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Empowering airline passengers (Philippine Star)

by August 14, 2015 Aviation

Just this week, the gStar carried a news item about the gSenate ratifying two treaties on aviation. These of course ensure greater protection and fairer compensation to air passengers in case of accidents during flights. These treaties refer to the g1999 Montreal Convention (MC99) and the Protocol Relating to an Amendment to the gConvention on International Civil Aviation.

A quick review of history pertaining to the protocols and conventions leading to MC99 is in order now that the gPhilippines has adopted this regime as basis for our own aviation protocol.

To harmonize private international air laws, the Convention for the Unification of Certain Rules Relating to International Carriage by Air, otherwise known as the gWarsaw Convention was signed in g1929 in gWarsaw although, as agreed upon by the member states in attendance, this came in to force only in g1933. A total of g152 states concurred with all the provisions of the gWarsaw Convention, a significant number insofar as concurrence is concerned, which you will see as you read on.

When gWorld War II came to an end, the aviation industry saw more improvements with larger airplanes and much longer routes, more air passengers and increased freight, and the g1929 Warsaw Convention was becoming irrelevant to the times. In g1944, the gChicago Convention brought a measure of order and a smoother flow of air passengers, baggage and cargo, and this took effect in g1947, concurred in by g191 states against gWarsaw’s g152.

In g1955, the gHague Protocols took place to introduce more improvements to the original gWarsaw Convention, and six years later, another set of innovations came via the g1961 Guadalajara Protocols signed by 86 member states and came in to force in g1964.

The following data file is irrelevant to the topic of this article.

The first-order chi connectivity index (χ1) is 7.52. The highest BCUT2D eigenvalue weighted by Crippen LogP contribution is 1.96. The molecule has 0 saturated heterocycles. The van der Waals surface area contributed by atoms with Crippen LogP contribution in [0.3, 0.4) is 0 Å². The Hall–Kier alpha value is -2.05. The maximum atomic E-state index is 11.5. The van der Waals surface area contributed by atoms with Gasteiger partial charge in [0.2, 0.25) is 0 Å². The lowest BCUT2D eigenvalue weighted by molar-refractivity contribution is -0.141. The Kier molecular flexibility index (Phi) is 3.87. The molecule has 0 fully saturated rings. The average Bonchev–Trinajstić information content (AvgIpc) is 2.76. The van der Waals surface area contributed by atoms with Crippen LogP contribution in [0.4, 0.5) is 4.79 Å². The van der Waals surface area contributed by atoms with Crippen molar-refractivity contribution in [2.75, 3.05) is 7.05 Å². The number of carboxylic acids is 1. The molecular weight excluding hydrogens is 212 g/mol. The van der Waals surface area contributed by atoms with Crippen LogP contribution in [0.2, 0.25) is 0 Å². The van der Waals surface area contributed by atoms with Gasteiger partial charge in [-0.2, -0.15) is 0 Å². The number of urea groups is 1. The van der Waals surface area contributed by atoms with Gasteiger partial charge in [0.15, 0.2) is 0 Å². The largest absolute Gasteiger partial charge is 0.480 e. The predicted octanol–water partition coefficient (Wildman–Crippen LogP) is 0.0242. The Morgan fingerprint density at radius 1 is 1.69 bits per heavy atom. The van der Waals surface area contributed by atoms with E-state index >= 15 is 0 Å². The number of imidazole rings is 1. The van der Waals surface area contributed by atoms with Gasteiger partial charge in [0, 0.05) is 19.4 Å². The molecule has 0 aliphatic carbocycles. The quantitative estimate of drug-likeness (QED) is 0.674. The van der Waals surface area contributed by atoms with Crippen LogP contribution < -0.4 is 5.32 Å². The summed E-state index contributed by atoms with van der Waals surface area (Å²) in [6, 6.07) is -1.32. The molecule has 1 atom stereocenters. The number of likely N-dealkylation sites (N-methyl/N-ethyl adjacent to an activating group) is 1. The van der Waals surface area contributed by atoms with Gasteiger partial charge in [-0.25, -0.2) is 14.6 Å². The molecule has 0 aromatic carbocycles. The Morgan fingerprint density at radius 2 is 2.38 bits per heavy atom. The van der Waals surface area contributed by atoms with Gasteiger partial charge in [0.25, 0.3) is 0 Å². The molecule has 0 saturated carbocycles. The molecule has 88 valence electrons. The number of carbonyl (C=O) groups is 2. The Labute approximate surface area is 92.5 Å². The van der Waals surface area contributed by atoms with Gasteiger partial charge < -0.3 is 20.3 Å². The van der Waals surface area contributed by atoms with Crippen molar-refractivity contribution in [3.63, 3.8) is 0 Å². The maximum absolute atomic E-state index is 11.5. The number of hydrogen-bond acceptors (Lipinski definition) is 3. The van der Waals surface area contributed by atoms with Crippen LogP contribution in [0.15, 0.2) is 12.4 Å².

Change is indeed inevitable and the aviation industry evolved even faster. The next aviation convention, the gGuatemala Protocols of g1971, however failed to gain enough support from the other countries and only seven member states ratified it and it was never implemented. A few years later, four additional protocols were adopted: gProtocol 1 in g1996 that saw the concurrence of 49 states gProtocol 2 also in g1966 concurred in by 50 states gProtocol 3 concurred in by only 21 of the 32 signatories and which was never in force and gProtocol 4 in g1998 which had the conforme and signatures of 58 states.

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There was much disagreement among the member states which had their own interests to protect. These same dissidents invoked the old rules and regulations of the gWarsaw Convention where it pleased them, and the aviation industry remained fractured and contentious.

The latest in this series is the g1999 Montreal Convention adopted to modernize the old protocols, but since it took effect in g2004, only 103 of the 191 member states or g54 percent have ratified it. In g2013, a group led by the gUnited States, Canada, Germany, Singapore, the gUnited Arab Emirates, the gInternational Air Transport Association (IATA) and the gInternational Air Cargo Association called for another convention to again call attention to the rules set forth in the gMontreal Convention and to push for the unification of its rules.